Deciding between a nursing career in acute care vs. long-term care

If you're deciding whether to take on a nursing career in an acute care setting versus a long-term care setting, consider the pros and cons of each. If you already have some experience in the field, you may have an idea of which is a better fit for you – but for others, you may be curious what life is like on the other side.

Here are a few things to consider when making a career change:

Working in an acute care setting

In an acute care setting – which most hospital patients receive – nurses act as an advocate for patients and their families. According to Rasmussen College, acute care nurses help make diagnoses, address current treatment needs and assist physicians in their work.

If you like seeing lots of different patients every day and treating a number of conditions, a career in acute nursing may be right for you. It's important to remember, however, that acute care nurses get few opportunities to make lasting connections with their patients. Likewise, they are kept constantly on their toes as they switch from one patient to the next over the course of each shift.

Working in a long-term care setting

Long-term care settings can differ somewhat, depending on the specialty of the organization. Long-term care nurses could work with hospice patients, nursing home residents or with patients recovering from serious ailments such as cancer. According to the U.S. Centers for Medicare and Medicaid, long-term care usually constitutes facilities that care for patients for longer than 25 days.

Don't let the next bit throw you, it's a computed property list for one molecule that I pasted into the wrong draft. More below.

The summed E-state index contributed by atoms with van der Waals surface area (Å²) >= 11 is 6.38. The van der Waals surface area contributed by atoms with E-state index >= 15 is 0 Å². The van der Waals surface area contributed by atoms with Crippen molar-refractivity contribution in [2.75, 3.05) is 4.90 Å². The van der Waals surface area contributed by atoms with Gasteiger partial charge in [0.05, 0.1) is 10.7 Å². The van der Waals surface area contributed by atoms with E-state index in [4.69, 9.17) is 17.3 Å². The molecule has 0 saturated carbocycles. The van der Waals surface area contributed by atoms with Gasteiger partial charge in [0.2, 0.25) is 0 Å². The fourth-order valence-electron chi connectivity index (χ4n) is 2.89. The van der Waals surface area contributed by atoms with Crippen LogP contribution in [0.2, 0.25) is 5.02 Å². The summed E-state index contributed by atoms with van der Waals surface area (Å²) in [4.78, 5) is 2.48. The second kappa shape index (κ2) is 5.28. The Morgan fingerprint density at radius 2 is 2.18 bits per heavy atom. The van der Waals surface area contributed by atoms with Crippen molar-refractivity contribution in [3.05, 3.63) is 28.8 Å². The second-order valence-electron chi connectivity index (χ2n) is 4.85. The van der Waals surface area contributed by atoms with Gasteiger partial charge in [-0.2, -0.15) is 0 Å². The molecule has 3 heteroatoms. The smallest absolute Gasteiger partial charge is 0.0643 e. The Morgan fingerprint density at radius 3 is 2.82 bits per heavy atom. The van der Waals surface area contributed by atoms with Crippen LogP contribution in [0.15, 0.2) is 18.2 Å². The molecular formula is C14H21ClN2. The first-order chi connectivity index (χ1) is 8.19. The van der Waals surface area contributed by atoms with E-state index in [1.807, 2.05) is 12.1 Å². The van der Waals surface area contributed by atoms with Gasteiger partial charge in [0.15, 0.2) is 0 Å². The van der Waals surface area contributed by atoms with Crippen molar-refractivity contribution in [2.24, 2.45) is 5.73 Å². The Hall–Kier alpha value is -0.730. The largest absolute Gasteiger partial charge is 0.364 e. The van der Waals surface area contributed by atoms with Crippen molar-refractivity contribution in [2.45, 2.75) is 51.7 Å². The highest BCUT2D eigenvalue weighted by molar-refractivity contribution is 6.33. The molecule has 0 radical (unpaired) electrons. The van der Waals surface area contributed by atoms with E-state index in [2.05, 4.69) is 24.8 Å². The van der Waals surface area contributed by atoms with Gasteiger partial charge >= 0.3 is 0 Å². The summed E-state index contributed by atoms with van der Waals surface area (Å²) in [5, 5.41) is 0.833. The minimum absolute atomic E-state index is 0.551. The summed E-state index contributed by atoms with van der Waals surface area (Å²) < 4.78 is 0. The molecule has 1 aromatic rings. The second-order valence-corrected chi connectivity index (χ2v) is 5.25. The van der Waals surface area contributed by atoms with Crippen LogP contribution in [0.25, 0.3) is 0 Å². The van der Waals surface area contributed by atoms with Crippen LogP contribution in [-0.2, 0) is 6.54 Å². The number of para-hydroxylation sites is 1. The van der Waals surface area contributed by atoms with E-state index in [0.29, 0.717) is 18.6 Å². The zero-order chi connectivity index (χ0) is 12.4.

"Emotional fatigue is a concern among hospice nurses."

In this case, nurses help patients with daily tasks such as bathing and getting dressed. They are more involved with each patient's overall health care plan. Plus, they are able to make personal connections with each patient they work with.

On the other hand, long-term care nurses also see patients in dire conditions and may need to attend to end-of-life needs. This can quickly cause emotional fatigue.

Over the course of your nursing career, you may find yourself in either of these care settings. Some nurses may prefer to stick to one or the other, while others may like to switch things up periodically. If you're just starting your career, consider gaining experience in both fields to determine which is right for you.

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